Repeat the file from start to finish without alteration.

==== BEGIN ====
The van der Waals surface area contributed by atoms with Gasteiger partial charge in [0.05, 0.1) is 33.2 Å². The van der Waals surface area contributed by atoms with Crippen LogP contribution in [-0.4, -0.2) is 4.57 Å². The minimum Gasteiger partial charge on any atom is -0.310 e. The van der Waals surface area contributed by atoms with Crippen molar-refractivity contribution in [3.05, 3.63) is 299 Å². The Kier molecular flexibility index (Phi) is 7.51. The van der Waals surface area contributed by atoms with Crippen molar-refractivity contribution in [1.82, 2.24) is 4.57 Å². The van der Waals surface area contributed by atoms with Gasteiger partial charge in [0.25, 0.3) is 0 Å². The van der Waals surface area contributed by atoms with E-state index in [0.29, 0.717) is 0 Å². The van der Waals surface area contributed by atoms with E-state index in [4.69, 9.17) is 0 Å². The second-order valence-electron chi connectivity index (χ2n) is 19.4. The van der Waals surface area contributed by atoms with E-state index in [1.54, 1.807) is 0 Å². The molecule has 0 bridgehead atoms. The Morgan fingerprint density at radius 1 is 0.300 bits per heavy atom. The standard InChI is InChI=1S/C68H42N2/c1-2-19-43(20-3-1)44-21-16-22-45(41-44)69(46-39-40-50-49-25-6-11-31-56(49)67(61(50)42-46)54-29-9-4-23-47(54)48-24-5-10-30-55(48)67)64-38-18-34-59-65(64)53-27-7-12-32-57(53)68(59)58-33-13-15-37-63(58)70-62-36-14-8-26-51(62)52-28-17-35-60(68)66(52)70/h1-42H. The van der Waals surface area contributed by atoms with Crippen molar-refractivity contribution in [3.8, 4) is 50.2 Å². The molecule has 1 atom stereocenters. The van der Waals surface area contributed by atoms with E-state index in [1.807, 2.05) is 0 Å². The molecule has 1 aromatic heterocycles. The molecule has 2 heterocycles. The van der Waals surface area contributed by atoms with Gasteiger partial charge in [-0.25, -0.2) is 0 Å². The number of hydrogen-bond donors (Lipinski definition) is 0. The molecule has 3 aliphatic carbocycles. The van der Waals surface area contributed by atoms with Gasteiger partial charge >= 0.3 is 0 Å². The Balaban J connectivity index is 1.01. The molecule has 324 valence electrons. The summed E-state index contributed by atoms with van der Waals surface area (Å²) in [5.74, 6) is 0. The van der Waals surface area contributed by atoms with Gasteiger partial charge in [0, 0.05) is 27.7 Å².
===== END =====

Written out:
The van der Waals surface area contributed by atoms with Gasteiger partial charge in [0.05, 0.1) is 33.2 Å². The van der Waals surface area contributed by atoms with Crippen LogP contribution in [-0.4, -0.2) is 4.57 Å². The minimum Gasteiger partial charge on any atom is -0.310 e. The van der Waals surface area contributed by atoms with Crippen molar-refractivity contribution in [3.05, 3.63) is 299 Å². The Kier molecular flexibility index (Phi) is 7.51. The van der Waals surface area contributed by atoms with Crippen molar-refractivity contribution in [1.82, 2.24) is 4.57 Å². The van der Waals surface area contributed by atoms with Gasteiger partial charge in [0.25, 0.3) is 0 Å². The van der Waals surface area contributed by atoms with E-state index in [0.29, 0.717) is 0 Å². The van der Waals surface area contributed by atoms with E-state index in [4.69, 9.17) is 0 Å². The second-order valence-electron chi connectivity index (χ2n) is 19.4. The van der Waals surface area contributed by atoms with E-state index in [1.54, 1.807) is 0 Å². The molecule has 0 bridgehead atoms. The Morgan fingerprint density at radius 1 is 0.300 bits per heavy atom. The standard InChI is InChI=1S/C68H42N2/c1-2-19-43(20-3-1)44-21-16-22-45(41-44)69(46-39-40-50-49-25-6-11-31-56(49)67(61(50)42-46)54-29-9-4-23-47(54)48-24-5-10-30-55(48)67)64-38-18-34-59-65(64)53-27-7-12-32-57(53)68(59)58-33-13-15-37-63(58)70-62-36-14-8-26-51(62)52-28-17-35-60(68)66(52)70/h1-42H. The van der Waals surface area contributed by atoms with Crippen molar-refractivity contribution in [3.8, 4) is 50.2 Å². The molecule has 1 atom stereocenters. The van der Waals surface area contributed by atoms with E-state index in [1.807, 2.05) is 0 Å². The molecule has 1 aromatic heterocycles. The molecule has 2 heterocycles. The van der Waals surface area contributed by atoms with Gasteiger partial charge in [-0.25, -0.2) is 0 Å². The number of hydrogen-bond donors (Lipinski definition) is 0. The molecule has 3 aliphatic carbocycles. The van der Waals surface area contributed by atoms with Gasteiger partial charge >= 0.3 is 0 Å². The Balaban J connectivity index is 1.01. The molecule has 324 valence electrons. The summed E-state index contributed by atoms with van der Waals surface area (Å²) in [5.74, 6) is 0. The van der Waals surface area contributed by atoms with Gasteiger partial charge in [0, 0.05) is 27.7 Å².